Macros that will inline loops for arrays and objects

Usage no npm install needed!

<script type="module">
  import inlineLoopsMacro from '';



Iteration helpers that inline to native loops for performance

Table of Contents


inline-loops.macro is a babel macro that will inline calls to the iteration methods provided, replacing them with for loops (or for-in in the case of objects). While this adds more code, it is also considerably more performant than the native versions of these methods. When working in non-JIT environments this is also faster than equivalent runtime helpers, as it avoids function calls and inlines operations when possible.

This is inspired by the work done on babel-plugin-loop-optimizer, but aims to be both more targeted and more full-featured. Rather than globally replace all native calls, the use of macros allow a controlled, opt-in usage. This macro also supports decrementing array and object iteration, as well as nested usage.

You can use it for everything, only for hotpaths, as a replacement for lodash with legacy support, whatever you see fit for your project. The support should be the same as the support for babel-plugin-macros.


import { map, reduce, someObject } from 'inline-loops.macro';

function contrivedExample(array) {
    const doubled = map(array, (value) => value * 2);
    const doubleObject = reduce(doubled, (object, value) => ({
      [value]: value
    }, {});

    if (someObject(doubleObject, (value) => value > 100)) {
        console.log('I am large!');


  • every (MDN documentation)
    • everyRight => same as every, but iterating in reverse
    • everyObject => same as every but iterating over objects intead of arrays
  • filter (MDN documentation)
    • filterRight => same as filter, but iterating in reverse
    • filterObject => same as filter but iterating over objects intead of arrays
  • find (MDN documentation)
    • findRight => same as find, but iterating in reverse
    • findObject => same as find but iterating over objects intead of arrays
  • findIndex (MDN documentation)
    • findIndexRight => same as findIndex, but iterating in reverse
    • findKey => same as findIndex but iterating over objects intead of arrays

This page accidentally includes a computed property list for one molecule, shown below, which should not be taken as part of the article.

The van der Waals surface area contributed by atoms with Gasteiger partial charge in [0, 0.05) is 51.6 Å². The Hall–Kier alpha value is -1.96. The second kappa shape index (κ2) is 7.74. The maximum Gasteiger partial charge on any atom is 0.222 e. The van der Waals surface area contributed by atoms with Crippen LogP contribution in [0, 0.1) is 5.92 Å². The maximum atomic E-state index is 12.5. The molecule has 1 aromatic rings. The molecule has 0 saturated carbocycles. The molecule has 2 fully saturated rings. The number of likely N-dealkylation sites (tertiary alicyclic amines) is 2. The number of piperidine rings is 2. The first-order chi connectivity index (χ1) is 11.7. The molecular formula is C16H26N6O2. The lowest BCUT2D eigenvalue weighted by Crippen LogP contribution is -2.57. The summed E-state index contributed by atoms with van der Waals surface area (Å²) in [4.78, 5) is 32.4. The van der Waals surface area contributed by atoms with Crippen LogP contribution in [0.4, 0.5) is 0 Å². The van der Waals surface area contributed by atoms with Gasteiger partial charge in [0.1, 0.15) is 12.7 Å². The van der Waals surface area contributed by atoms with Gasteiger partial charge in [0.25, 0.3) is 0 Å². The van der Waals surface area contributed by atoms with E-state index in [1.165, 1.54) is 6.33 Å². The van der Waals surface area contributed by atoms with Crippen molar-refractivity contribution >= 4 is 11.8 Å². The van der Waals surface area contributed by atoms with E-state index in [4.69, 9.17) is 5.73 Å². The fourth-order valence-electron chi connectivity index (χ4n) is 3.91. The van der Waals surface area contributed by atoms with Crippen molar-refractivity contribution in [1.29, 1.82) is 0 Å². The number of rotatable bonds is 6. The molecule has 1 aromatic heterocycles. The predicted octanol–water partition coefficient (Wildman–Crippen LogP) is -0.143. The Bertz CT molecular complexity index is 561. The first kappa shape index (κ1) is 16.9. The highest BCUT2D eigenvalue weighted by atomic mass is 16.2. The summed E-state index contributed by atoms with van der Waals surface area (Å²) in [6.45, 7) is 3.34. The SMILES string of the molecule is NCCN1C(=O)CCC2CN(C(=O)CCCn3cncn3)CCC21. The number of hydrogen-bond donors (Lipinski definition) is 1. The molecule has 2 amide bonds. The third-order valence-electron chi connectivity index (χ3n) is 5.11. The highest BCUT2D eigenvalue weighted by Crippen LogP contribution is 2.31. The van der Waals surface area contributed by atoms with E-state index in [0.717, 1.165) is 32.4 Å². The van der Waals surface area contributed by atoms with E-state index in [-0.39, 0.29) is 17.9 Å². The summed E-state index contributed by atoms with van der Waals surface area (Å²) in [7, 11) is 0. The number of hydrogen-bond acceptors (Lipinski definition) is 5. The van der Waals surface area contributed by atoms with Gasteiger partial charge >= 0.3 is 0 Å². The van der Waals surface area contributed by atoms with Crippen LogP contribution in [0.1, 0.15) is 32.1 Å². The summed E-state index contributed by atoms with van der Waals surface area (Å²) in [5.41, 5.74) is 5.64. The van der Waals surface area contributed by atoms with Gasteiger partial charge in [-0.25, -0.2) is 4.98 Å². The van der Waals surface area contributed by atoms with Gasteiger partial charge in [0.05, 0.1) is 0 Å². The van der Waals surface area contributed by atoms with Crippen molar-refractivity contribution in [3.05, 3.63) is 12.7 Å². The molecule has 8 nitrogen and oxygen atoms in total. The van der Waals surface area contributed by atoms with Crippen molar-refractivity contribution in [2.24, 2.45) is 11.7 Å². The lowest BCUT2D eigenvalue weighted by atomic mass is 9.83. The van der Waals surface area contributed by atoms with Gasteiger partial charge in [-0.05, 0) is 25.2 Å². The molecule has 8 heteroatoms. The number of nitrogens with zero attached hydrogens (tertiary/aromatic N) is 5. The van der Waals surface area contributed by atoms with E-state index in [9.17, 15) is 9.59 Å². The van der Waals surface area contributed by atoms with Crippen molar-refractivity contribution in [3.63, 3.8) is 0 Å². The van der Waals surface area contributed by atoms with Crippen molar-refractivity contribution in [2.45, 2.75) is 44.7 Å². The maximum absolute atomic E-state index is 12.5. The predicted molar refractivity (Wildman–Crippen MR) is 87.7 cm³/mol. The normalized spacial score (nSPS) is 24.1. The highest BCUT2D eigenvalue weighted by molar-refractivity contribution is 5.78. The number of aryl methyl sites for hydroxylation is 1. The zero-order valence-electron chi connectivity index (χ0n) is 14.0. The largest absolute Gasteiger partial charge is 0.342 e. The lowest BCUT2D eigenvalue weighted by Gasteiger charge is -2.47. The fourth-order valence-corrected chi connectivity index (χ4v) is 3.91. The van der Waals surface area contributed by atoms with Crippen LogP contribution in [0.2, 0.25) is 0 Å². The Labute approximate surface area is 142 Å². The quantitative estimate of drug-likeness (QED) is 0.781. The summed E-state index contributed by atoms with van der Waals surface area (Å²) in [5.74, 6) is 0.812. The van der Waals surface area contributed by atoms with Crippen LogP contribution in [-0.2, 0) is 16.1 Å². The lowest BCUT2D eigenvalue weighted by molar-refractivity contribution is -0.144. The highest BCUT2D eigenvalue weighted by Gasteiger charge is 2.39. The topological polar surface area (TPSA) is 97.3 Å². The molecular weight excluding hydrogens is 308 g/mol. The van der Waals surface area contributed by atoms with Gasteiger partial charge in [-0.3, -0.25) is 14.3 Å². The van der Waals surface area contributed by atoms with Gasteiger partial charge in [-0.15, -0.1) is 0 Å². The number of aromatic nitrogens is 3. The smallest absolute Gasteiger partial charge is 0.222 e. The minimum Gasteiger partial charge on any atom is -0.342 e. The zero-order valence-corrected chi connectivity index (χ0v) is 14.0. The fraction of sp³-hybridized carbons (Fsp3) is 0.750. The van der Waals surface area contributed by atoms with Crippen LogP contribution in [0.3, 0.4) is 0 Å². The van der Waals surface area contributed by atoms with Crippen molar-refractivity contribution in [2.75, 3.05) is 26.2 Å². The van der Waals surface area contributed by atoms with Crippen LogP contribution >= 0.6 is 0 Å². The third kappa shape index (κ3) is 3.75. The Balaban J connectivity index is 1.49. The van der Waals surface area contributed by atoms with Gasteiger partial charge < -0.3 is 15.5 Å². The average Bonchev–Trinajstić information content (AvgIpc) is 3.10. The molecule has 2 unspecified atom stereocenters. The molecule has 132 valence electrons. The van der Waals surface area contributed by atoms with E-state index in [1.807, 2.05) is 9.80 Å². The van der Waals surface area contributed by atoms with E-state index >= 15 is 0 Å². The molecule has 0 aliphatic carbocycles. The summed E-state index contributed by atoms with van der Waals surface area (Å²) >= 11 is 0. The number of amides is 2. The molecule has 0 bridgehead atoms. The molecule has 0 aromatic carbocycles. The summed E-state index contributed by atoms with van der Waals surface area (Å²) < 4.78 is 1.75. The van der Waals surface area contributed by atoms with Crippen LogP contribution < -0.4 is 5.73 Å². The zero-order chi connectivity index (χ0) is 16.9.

• flatMap (MDN documentation)
    • flatMapRight => same as flatMap, but iterating in reverse
    • There is no object method, as the use cases and expected results are not clearly defined, nor is the expected outcome obvious
  • forEach (MDN documentation)
    • forEachRight => same as forEach, but iterating in reverse
    • forEachObject => same as forEach but iterating over objects intead of arrays
  • map (MDN documentation)
    • mapRight => same as map, but iterating in reverse
    • mapObject => same as map but iterating over objects intead of arrays
  • reduce (MDN documentation)
    • reduceRight => same as reduce, but iterating in reverse
    • reduceObject => same as reduce but iterating over objects intead of arrays
  • some (MDN documentation)
    • someRight => same as some, but iterating in reverse
    • someObject => same as some but iterating over objects intead of arrays

How it works

Internally Babel will transform these calls to their respective loop-driven alternatives. Example

// this
const foo = map(array, fn);

// becomes this
let _result = [];

for (let _key = 0, _length = array.length, _value; _key < _length; ++_key) {
  _value = array[_key];
  _result.push(fn(_value, _key, array));

const foo = _result;

If you are passing uncached values as the array or the handler, it will store those values as local variables and execute the same loop based on those variables.

Aggressive inlining

One extra performance boost is that inline-loops will try to inline the callback operations when possible. For example:

// this
const doubled = map(array, value => value * 2);

// becomes this
let _result = [];

for (let _key = 0, _length = array.length, _value; _key < _length; ++_key) {
  _value = array[_key];
  _result.push(_value * 2);

const doubled = _result;

Notice that there is no reference to the original function, because it used the return directly. This even works with nested calls!

// this
const isAllTuples = every(array, tuple => every(tuple, value => Array.isArray(value) && value.length === 2));

// becomes this
let _result = true;

for (let _key = 0, _length = array.length, _value; _key < _length; ++_key) {
  _value = array[_key];

  let _result2 = true;

  for (let _key2 = 0, _length2 = _value.length, _value2; _key2 < _length2; ++_key2) {
    _value2 = _value[_key2];

    if (!(Array.isArray(_value2) && _value2.length === 2)) {